Small Hydro - Policy, Regulation and Planning

Assessment Tools and Methodologies

The assessment of sites available for small-hydro development represents a relatively high proportion of overall project costs. A high level of experience and expertise is required to accurately complete the assessment. During the past few decades numerous methodologies and software assessment packages have been developed in an attempt to reduce the time and cost required for comprehensive assessments. During Phase I several of these assessment tools were examined by the Task Force and evaluated to define their strengths and weaknesses. The findings were published in a report  Small-Hydro Assessment Tools & Methodologies (IEA Hydro Annex II, 2008). 


NRCAN Data Analysis Software and Modelling Tools

Punys et al. Tools for Small Hydropower Plant Resource Planning and Development: A Review of Technology and Applications EnergiesAugust 2011, 4, 1258-1277.  The paper includes:

           - IMP (Integrated Method for Power Analysis) - Natural Resources Canada NRCAN and POWEL
           - RETScreen® - Natural Resources Canada (NRCAN)
           - PEACH - ISL Bureau d’Inge╠ünieurs Conseils, France 
           - HES (Hydropower Evaluation Software) - Department of Energy, Idaho Engineering and Environmental Laboratory, USA 
           - SMART Mini Idro - ERSE SpA, Italy
           - Hydrohelp - JL Gordon & OEL-Hydrosys, Canada

Qin et al., May 2014  Method for Assessing and Selecting New Small Hydro Technology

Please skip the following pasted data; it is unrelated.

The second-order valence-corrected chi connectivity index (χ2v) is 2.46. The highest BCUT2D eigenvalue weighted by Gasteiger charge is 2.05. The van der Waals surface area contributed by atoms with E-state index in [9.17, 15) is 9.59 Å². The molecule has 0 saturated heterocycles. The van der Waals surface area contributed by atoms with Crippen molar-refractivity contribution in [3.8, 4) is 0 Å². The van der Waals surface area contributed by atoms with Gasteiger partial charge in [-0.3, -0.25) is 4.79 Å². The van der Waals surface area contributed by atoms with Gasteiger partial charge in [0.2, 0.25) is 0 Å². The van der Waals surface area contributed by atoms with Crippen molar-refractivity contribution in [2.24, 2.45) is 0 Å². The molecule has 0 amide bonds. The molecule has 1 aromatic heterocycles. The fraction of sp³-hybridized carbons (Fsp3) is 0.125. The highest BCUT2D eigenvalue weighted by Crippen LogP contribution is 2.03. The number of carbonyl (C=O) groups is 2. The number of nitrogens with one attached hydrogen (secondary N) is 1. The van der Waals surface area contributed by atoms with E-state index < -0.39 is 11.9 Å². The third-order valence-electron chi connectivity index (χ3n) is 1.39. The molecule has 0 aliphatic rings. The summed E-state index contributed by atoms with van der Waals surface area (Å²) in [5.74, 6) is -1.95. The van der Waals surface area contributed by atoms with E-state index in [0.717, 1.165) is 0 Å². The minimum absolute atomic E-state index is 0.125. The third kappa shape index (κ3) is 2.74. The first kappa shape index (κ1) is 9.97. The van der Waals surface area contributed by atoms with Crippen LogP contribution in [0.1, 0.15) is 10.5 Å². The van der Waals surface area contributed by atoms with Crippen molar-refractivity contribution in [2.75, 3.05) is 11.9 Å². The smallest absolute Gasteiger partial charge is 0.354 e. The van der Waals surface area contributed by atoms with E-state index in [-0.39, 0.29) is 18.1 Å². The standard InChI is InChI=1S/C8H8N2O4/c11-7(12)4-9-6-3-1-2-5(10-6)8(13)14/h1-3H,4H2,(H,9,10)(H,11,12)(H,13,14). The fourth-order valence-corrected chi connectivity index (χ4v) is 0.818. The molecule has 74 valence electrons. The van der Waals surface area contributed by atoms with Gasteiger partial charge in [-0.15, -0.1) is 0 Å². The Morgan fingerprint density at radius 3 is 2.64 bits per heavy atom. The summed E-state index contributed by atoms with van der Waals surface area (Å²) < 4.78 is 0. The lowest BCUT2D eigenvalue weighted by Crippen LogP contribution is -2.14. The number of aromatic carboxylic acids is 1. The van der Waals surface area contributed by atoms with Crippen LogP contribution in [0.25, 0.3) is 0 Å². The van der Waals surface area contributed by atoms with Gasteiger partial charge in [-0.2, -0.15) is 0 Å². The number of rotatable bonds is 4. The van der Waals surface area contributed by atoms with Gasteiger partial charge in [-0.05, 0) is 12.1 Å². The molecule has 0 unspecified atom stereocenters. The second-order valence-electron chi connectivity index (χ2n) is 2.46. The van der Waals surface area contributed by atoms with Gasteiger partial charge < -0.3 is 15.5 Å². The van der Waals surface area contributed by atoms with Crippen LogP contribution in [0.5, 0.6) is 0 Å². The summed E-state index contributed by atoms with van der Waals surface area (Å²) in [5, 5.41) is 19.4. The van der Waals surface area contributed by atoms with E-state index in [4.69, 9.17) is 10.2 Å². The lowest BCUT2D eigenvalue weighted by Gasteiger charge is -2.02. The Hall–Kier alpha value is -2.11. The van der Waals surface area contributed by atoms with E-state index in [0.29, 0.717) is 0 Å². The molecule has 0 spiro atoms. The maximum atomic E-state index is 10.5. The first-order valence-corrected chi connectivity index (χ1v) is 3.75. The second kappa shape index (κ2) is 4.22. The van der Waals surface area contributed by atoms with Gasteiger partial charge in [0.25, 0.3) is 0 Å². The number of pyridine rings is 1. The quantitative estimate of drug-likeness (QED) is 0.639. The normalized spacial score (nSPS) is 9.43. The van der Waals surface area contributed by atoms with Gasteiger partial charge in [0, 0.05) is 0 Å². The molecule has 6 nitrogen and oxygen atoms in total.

United States Geological Survey Stream Stats: a Web application that incorporates a Geographic Information System (GIS) to provide users with access to an assortment of analytical tools that are useful for a variety of water-resources planning and management purposes, and for engineering and design purposes.

United States Geological Survey.  Surface Water Information Page

If you wish to contribute by submitting information on new small hydro assessment software and other tools not covered above, please contact us.

Planning, Developing and Operating Small Scale Hydropower

SMHImage1Planning small scale hydropower projects requires many stages of technical and financial study to determine if a site is technically and economically feasible. The viability of each potential project is very site specific. Power output depends on the flow of water and the height of the drop of available water. The amount of energy that can be generated depends on the quantity of water available and the variability of flow throughout the year. The economics of a site depends on the power (capacity) and energy a project can produce, if the power can be sold, and the price paid for the power sold. In a remote community the value of power generated for consumption is generally significantly more than for systems that are connected to a central grid. However, remote communities may not be able to use all the available energy from the small hydro plant or, may be unable to use the energy when it is available because of seasonal variations in water flow and energy consumption. Although most small-hydro projects are different, the following steps provide a good outline of the main stages in the development and operation of a project:

Reconnaissance surveys and hydraulic studies

This first phase of work frequently covers numerous sites and includes: map studies; delineation of the drainage basins; preliminary estimates of flow and floods; and a one day site visit to each site (by a design engineer and geologist or geotechnical engineer); preliminary layout; cost estimates (based on formulae or computer data); a final ranking of sites based on power potential; and an index of cost.

Pre-feasibility study